The situation where a selection needs to be made based on a specific condition is very common. For this, the WHERE operator exists in the SELECT statement, which is followed by conditions for limiting rows. If a record satisfies this condition, it appears in the result; otherwise, it is discarded.
SELECT [DISTINCT] table_fields FROM table_name WHERE row_limit_conditions [logical_operator other_row_limit_conditions];
For example, a query using the WHERE operator may look like this:
SELECT * FROM Student WHERE first_name = "Grigorij" AND YEAR(birthday) > 2000;
This code snippet uses:
- two comparison operators first_name = "Grigorij" and YEAR(birthday) > 2000;
- one logical operator AND
As a result, we obtain data on students whose first name is "Grigorij" and whose birth year is greater than 2000.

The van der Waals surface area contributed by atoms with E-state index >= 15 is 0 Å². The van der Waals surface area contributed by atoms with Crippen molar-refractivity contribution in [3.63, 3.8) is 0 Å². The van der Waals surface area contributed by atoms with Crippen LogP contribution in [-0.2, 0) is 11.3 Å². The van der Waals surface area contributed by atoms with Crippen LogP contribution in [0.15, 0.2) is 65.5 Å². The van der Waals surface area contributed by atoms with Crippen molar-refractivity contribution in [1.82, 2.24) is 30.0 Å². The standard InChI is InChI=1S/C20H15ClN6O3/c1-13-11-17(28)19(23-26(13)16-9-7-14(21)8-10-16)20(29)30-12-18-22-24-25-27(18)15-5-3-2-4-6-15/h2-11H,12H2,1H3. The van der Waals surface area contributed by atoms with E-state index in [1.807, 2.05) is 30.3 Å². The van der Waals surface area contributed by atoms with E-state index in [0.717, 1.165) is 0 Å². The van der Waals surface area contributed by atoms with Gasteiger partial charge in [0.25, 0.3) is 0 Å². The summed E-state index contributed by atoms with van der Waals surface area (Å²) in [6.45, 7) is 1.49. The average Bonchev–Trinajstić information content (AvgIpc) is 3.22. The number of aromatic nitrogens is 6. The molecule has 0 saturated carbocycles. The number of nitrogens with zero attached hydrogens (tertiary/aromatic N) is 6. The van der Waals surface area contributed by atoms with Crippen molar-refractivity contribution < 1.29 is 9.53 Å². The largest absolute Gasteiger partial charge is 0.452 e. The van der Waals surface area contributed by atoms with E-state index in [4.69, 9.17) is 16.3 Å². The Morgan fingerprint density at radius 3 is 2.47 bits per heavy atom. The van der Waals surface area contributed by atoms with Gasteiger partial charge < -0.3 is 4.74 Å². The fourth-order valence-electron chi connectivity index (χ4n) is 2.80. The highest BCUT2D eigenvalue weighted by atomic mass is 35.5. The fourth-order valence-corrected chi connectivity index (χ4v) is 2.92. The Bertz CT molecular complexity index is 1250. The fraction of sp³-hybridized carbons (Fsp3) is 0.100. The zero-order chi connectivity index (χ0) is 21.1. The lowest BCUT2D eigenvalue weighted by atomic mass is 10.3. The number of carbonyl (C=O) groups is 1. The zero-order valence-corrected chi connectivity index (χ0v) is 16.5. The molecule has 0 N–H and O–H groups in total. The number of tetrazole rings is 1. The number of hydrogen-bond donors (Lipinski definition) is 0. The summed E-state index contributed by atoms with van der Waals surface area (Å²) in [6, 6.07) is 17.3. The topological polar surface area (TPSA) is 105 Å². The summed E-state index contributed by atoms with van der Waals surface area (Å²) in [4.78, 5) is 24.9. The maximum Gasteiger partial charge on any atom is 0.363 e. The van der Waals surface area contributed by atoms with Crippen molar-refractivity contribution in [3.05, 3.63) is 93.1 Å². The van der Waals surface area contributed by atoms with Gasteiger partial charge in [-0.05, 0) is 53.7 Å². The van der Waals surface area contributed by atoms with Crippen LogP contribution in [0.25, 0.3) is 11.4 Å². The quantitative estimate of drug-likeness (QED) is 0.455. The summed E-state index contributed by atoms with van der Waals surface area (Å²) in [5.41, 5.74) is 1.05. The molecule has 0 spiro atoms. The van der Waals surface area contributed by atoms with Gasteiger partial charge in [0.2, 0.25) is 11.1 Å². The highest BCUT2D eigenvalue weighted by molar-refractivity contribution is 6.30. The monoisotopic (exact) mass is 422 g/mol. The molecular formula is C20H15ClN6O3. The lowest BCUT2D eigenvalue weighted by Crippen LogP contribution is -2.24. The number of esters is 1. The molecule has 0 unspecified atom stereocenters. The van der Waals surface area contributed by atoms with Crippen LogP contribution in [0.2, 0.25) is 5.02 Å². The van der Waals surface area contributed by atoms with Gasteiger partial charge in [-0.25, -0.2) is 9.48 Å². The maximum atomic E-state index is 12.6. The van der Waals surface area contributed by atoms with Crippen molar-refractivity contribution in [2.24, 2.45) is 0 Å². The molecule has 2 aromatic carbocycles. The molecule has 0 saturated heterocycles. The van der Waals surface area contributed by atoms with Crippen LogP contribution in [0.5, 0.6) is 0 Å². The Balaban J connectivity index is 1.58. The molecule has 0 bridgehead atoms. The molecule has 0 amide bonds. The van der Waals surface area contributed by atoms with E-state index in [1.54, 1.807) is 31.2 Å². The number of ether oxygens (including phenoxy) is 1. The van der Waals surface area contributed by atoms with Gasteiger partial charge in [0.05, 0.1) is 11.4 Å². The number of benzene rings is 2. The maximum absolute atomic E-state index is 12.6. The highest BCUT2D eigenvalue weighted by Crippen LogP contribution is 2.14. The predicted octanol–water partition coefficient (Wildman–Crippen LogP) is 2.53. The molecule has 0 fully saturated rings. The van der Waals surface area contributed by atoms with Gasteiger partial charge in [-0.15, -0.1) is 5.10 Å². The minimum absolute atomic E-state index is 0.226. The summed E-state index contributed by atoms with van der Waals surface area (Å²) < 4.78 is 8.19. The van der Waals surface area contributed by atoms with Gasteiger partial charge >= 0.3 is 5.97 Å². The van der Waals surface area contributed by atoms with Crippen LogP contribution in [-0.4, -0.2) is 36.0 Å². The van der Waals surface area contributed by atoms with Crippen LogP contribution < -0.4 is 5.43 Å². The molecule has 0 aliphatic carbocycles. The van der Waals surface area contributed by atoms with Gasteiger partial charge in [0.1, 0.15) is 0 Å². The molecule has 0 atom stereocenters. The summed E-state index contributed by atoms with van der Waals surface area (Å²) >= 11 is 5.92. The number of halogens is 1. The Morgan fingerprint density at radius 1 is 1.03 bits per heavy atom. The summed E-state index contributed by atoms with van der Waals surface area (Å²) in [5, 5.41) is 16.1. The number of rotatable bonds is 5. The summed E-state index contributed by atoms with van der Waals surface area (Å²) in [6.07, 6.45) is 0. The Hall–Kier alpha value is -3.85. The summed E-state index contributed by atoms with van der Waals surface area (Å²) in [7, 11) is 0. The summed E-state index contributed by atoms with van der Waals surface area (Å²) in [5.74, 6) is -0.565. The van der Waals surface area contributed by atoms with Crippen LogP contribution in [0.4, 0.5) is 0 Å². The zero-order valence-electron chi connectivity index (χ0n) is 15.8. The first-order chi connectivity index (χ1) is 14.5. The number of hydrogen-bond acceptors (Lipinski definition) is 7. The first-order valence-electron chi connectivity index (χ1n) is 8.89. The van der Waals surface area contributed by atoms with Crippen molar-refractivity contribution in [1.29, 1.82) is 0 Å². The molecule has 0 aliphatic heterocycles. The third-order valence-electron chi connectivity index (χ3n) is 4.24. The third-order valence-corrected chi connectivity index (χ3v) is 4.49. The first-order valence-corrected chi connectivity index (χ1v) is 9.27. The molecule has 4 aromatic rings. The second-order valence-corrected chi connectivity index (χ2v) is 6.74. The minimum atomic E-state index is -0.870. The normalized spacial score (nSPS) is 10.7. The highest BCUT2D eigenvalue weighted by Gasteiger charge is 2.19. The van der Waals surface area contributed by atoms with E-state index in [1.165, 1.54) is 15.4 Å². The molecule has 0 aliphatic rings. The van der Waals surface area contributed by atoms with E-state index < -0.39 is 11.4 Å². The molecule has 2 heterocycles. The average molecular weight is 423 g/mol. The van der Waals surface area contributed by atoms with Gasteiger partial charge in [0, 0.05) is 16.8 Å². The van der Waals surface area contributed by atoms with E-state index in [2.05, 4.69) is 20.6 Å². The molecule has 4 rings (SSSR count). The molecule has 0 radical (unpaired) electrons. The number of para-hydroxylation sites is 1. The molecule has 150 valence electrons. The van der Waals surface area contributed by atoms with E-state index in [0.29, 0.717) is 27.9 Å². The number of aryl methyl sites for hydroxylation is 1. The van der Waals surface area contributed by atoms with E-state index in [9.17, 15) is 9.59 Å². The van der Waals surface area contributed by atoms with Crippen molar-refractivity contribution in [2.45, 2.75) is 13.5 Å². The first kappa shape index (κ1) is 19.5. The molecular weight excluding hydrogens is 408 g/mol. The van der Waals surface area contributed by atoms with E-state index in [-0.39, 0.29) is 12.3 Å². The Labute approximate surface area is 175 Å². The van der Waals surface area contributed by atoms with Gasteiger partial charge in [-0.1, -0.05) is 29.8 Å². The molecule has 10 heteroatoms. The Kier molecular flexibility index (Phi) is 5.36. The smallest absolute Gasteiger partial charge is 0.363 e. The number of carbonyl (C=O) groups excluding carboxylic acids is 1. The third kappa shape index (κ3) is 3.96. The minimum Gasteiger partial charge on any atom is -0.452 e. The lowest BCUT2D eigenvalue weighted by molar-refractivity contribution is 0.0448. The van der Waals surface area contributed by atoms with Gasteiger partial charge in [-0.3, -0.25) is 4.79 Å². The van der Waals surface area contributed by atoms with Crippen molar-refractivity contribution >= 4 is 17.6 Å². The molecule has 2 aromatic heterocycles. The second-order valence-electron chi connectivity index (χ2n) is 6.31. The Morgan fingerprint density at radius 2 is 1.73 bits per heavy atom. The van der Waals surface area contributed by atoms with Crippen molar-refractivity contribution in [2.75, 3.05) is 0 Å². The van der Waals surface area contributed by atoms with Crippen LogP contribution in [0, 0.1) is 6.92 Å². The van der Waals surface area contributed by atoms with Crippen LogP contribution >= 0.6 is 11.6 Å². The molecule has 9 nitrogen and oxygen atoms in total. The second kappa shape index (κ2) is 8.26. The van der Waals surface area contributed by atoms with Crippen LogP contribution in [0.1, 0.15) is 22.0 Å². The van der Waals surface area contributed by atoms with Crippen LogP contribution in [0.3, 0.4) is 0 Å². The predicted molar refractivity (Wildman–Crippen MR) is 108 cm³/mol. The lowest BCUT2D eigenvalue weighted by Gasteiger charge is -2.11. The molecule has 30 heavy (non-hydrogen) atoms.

Comparison operators are used to compare 2 expressions, the result of which can be:
- true (equivalent to 1)
- false (equivalent to 0)
The result of comparison with NULL is NULL. The exception is the equivalence operator.
Try to run the query and play with these operators in the sandbox yourself:
SELECT 2 = 1, 'a' = 'a', NULL <=> NULL, 2 <> 2, 3 < 4, 10 <= 10, 7 > 1, 8 >= 10;
Logical operators are necessary for linking comparison operators.
Let's take for example, outputting all flights that were made on a "Boeing" plane, but the departure was not from London:
SELECT * FROM Trip WHERE plane = 'Boeing' AND NOT town_from = 'London';